From the 74 million plus non-immigrants admitted to the US only 223,253 were considered “inadmissibles” or not allowed entry. From those who were allowed entry (with valid US visas) a significant number overstayed, whose status lapsed into legal limbo (TNTs for Filipinos).
As of 2011, the USCIS reported that approximately 270,000 Filipino TNTs were in the US. The Bureau of Immigration (BOI) has not provided figures pertaining to the number of Americans, Japanese, and Koreans, who overstay in the Philippines. In fact, the BOI can hardly keep up with the number of Chinese who have entered the Philippines illegally.
Why do foreigners visit and/or overstay in the US?
It’s because of the available opportunities and improved quality of life. Can the same be true in the Philippines? Could Americans easily find jobs in the country and work illegally? There may be some cases, but not as a general rule. On the other hand, more than a thousand Filipinos apply for non-immigrant US visas every day at the US Embassy.
These visa applicants are the ones House Speaker Alvarez sympathize with: Filipinos who want better paying jobs and better opportunities instead of suffering from government apathy and neglect.
If only President Duterte and House Speaker Alvarez would be as furious and dedicated in fighting graft and corruption and poverty, Filipinos would not have to “line up in the wee hours of the morning just to secure a U.S. visa.”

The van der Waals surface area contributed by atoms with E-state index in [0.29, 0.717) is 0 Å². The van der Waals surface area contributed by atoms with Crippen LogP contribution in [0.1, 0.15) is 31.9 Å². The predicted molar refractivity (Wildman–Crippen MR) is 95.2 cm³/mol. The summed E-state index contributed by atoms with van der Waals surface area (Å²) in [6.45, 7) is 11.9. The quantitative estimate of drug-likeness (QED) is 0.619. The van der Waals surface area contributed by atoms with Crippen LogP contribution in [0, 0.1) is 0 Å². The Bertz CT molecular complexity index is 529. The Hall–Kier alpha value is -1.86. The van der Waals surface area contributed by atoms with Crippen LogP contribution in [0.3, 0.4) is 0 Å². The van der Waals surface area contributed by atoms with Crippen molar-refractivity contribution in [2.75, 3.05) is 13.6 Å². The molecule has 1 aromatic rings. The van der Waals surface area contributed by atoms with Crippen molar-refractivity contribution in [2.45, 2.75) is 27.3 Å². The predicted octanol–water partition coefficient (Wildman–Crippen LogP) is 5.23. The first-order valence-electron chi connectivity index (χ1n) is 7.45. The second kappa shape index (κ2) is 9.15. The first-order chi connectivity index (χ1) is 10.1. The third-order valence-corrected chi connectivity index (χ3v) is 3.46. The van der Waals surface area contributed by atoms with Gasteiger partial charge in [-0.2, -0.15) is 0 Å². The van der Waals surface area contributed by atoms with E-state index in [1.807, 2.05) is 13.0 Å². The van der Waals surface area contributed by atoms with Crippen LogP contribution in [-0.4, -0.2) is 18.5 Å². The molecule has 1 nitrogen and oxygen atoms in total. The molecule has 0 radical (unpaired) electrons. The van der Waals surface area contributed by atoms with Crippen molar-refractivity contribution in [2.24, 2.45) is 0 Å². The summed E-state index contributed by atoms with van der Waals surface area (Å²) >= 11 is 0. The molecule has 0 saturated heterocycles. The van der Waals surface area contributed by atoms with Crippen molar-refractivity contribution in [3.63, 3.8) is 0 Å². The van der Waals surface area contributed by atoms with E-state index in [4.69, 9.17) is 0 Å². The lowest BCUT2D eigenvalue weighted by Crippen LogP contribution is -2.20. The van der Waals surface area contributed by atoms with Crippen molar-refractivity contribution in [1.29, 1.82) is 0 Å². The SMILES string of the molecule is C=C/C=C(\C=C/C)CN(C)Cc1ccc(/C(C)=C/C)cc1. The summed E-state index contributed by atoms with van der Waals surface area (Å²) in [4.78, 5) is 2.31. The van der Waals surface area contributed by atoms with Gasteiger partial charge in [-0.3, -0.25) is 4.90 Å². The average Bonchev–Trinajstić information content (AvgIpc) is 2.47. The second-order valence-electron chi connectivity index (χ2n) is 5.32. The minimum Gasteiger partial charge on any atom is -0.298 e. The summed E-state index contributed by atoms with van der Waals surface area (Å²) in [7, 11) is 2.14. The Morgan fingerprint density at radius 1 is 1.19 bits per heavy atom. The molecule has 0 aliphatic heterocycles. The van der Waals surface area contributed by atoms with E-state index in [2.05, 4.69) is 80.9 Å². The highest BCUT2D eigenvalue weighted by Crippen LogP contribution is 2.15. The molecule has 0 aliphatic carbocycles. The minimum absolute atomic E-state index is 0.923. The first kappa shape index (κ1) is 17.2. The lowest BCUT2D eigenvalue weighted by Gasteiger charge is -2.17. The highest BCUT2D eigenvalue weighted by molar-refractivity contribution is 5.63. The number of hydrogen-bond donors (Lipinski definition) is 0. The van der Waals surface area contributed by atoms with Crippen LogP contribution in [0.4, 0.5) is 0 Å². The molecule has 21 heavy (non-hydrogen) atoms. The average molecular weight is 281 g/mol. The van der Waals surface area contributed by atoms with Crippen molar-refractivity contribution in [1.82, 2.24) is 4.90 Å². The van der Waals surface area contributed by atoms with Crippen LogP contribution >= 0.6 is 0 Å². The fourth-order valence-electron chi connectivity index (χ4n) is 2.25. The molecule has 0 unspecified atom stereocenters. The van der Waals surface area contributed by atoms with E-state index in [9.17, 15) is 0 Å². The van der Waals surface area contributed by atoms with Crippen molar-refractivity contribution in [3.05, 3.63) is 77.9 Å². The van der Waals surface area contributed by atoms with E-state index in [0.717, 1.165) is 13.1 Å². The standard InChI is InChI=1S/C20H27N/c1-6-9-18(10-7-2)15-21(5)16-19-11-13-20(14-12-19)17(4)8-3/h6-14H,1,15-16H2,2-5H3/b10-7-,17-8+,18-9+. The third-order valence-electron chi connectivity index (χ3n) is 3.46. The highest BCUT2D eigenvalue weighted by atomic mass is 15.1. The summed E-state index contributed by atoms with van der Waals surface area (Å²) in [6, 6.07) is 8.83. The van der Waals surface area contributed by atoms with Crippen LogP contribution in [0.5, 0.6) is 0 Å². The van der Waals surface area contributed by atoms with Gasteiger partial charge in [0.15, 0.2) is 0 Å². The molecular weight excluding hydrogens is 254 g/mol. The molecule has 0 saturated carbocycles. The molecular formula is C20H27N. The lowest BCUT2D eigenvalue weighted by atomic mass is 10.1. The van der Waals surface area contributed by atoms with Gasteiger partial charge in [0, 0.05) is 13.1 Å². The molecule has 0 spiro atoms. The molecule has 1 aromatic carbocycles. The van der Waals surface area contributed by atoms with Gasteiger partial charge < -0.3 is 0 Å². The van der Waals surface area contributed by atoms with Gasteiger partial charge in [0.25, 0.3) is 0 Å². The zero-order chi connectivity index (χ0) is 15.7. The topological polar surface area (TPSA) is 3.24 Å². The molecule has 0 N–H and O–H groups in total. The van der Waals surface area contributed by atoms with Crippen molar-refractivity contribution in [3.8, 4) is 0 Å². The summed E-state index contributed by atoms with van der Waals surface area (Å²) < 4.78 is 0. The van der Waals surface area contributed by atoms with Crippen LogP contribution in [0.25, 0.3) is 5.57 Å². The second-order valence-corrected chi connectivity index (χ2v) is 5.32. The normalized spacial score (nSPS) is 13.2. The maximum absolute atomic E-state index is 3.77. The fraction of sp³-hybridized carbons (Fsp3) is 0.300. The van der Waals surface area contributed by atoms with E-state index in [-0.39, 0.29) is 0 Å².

Immigration laws, US and the Philippines
The Philippines’ immigration laws have not changed since 1940. The US enacted its first general immigration statute in 1882.
By the end of World War I, the US had enacted restrictive immigration laws, setting numerical limits in the form of a national quota system and laws that remained in effect until 1952. The bible of immigration laws, the Immigration and Nationality Act, was enacted on June 27, 1952, legislation that codified both the 1917 and 1924 Acts.
Until 1965, when the national origins quota system was abolished (replaced by one that is based primarily on family reunification and skills-based) the major source of immigrants in the US was Europe then shift to Latin America and Asia.
Heeding the clamor of businesses and migrants, the US Congress passed the Illegal Immigration and Immigration Reform and Control Act of 1986. This 1986 law offered general amnesty for illegal, undocumented aliens in the US and served as a pathway to legal residency and US citizenship.
On November 29, 1990, President Bush signed the Immigration Act of 1990 which led to major changes in US immigration laws, increased the total number of immigrants allowed into the United States, simplified the family-sponsored categories, and increased the rate of issuance of employment-based visas.
Since then, the US has been admitting an average of a million permanent residents or immigrants yearly.
US consular officers, meanwhile, use the Foreign Affairs Manual (regularly updated) on how US visas are to be issued.
Meanwhile, the Philippine immigration law, passed in 1940, remain the same. It is now a 76-year old statute that seriously needs updating to be globally responsive and relevant. In the meantime, visa issuance, monitoring, and enforcement are not done by the book, but by booking selected aliens, targeted either for mulcting or deportation, or both.
Maybe Alvarez does not have a US visa nor did he ever apply for one. Perhaps he, as well as other relatives, never wanted a US visa.
Otherwise, the Speaker should check out the facts before speaking.